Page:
Our next post will go in to more depth about durable medical equipment for the home, communications tools, and home modifications/universal design.
EasyLiving, Inc. provides home health care and senior companion services to seniors in Pinellas and Pasco counties in Florida. We make it our mission to help seniors age in place and be proactive in their health and care, as well as to educate and assist family caregivers. Contact us at 727-448-0900 for questions, concerns or senior care help today.
Wednesday, December 28th, 2011
This year we have produced a lot of content designed to help family caregivers and seniors. We hope our readers have found it useful as they embark on or continue their caregiving journey or seek to become more proactive with their healthcare and aging. We would love to hear from you about any topics and information you would like to see covered and how you prefer to get content. Contact us any time or complete our brief survey here.
Here are our 10 most popular eldercare blog posts from 2011:
EasyLiving, Inc. provides senior home care in Pinellas and Pasco counties in Florida. With many years advocating for the rights of seniors and offering comprehensive eldercare services to families, we also make it our mission to educate, inform and be a resource to families as they care for aging parents and other relatives. Contact us at 727-448-0900 if you have an immediate question or concern.
Tuesday, December 20th, 2011
Planning a trip with someone who has limited mobility, requires a walker or wheelchair? Is Mom coming for a visit to see family, but doesn’t get around quite the same as before?
Here are our tips for a safe, smooth trip for someone who has limited mobility or health concerns:
- Know the rules and regulations. As the TSA changes rules and screening procedures, you might come up against unexpected difficulties so learn what to expect as best you can. Older individuals, those in wheelchairs, and those with medical devices are not immune to the scrutiny of security procedures. If your loved one has not traveled in a while, he or she may not be aware of packing restrictions, the need to remove shoes and jackets, etc. Help them to anticipate these procedures. Click here for the TSA’s information page and rules.
- Plan regarding medications. Do you have a carry-on supply for medications that need to be taken during the trip and a schedule to ensure medications are not missed? Does medication need to be taken with food or water? Has your loved one packed all the medications needed? (For lengthy trips, most insurance provides for early refills for a “vacation supply”.)
- Consider comfort in planning. Think about items that might make the journey more comfortable, from an extra sweater to a neck pillow to reading material or puzzle books. Also think about comfort in general trip planning. What route will be the least difficult (least layovers, time, most on-time flights), can you travel at less crowded times, what method of travel is best (i.e. would a car ride be easier for a relatively short trip vs. a flight)?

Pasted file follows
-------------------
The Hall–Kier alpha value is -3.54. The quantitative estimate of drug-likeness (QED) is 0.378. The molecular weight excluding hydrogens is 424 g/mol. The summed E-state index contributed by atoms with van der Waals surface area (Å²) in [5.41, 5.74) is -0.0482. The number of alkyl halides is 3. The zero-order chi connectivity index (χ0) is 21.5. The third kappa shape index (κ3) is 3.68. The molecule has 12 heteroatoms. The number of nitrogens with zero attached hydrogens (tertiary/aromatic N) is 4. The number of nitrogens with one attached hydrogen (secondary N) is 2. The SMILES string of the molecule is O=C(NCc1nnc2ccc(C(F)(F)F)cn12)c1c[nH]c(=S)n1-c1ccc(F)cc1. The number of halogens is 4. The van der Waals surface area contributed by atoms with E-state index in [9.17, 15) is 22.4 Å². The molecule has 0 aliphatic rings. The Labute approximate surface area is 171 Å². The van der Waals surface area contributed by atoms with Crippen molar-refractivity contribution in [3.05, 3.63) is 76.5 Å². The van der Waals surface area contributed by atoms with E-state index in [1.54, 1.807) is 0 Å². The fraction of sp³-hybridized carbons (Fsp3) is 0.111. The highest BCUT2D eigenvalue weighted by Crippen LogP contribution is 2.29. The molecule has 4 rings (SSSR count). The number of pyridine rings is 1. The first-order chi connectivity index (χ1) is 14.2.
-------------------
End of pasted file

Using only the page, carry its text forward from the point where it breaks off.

- Be realistic. Think about how easily your loved one tires, how well he or she can get around, and how much assistance might be needed in the bathroom, getting up and down from seats, etc. You can modify plans to minimize concerns, or consider hiring a trained home health aide as a travel companion (typically this senior companion could either travel with you or assist your relative from Point A to Point B on your behalf).
- Be very cautious if your loved one has memory deficits/dementia. Plan for someone to be an escort. The complexity of travel requires complex thinking, so even early stage Alzheimer’s can affect the ability to manage the situation (and so many unforeseen things can change regarding trip plans).
If you want to plan a special family vacation for your elderly loved one, there are different options that might be easier for someone with health challenges. For example, cruises can often accommodate mobility challenges, offer a variety of activities for all interests/needs and have a doctor on board. Shorter trips and close locations can still be special without the hassle of a long journey. Or, bring a family celebration to your elder!
EasyLiving can help you with our travel concierge services, arranging for a qualified home health aide to travel with your loved one and even assisting in travel arrangements to ensure the smoothest journey. Contact us for more information online or at 727-448-0900.
EasyLiving also offers local senior transportation services in Pinellas County, Florida and senior concierge aides to attend events, assist with holiday chores and more!